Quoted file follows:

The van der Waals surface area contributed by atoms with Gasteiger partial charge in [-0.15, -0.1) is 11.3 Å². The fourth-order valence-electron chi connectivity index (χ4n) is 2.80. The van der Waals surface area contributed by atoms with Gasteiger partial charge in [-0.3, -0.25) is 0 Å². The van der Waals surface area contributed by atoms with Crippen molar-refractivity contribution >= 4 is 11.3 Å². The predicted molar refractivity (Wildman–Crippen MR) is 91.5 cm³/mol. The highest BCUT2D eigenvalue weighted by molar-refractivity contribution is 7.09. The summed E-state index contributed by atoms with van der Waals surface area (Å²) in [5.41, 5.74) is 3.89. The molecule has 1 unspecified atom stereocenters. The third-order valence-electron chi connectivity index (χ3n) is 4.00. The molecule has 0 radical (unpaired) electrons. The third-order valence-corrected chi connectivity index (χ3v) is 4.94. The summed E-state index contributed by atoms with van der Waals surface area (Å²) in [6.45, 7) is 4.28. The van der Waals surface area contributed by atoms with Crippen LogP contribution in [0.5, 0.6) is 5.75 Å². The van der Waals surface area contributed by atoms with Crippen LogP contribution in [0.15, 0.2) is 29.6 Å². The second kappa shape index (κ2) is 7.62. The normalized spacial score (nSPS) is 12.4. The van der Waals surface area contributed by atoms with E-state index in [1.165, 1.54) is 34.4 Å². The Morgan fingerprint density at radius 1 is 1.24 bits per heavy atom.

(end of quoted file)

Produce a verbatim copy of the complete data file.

The van der Waals surface area contributed by atoms with Gasteiger partial charge in [-0.15, -0.1) is 11.3 Å². The fourth-order valence-electron chi connectivity index (χ4n) is 2.80. The van der Waals surface area contributed by atoms with Gasteiger partial charge in [-0.3, -0.25) is 0 Å². The van der Waals surface area contributed by atoms with Crippen molar-refractivity contribution >= 4 is 11.3 Å². The predicted molar refractivity (Wildman–Crippen MR) is 91.5 cm³/mol. The highest BCUT2D eigenvalue weighted by molar-refractivity contribution is 7.09. The summed E-state index contributed by atoms with van der Waals surface area (Å²) in [5.41, 5.74) is 3.89. The molecule has 1 unspecified atom stereocenters. The third-order valence-electron chi connectivity index (χ3n) is 4.00. The molecule has 0 radical (unpaired) electrons. The third-order valence-corrected chi connectivity index (χ3v) is 4.94. The summed E-state index contributed by atoms with van der Waals surface area (Å²) in [6.45, 7) is 4.28. The van der Waals surface area contributed by atoms with Crippen LogP contribution in [0.5, 0.6) is 5.75 Å². The van der Waals surface area contributed by atoms with Crippen LogP contribution in [0.15, 0.2) is 29.6 Å². The second kappa shape index (κ2) is 7.62. The normalized spacial score (nSPS) is 12.4. The van der Waals surface area contributed by atoms with E-state index in [1.165, 1.54) is 34.4 Å². The Morgan fingerprint density at radius 1 is 1.24 bits per heavy atom.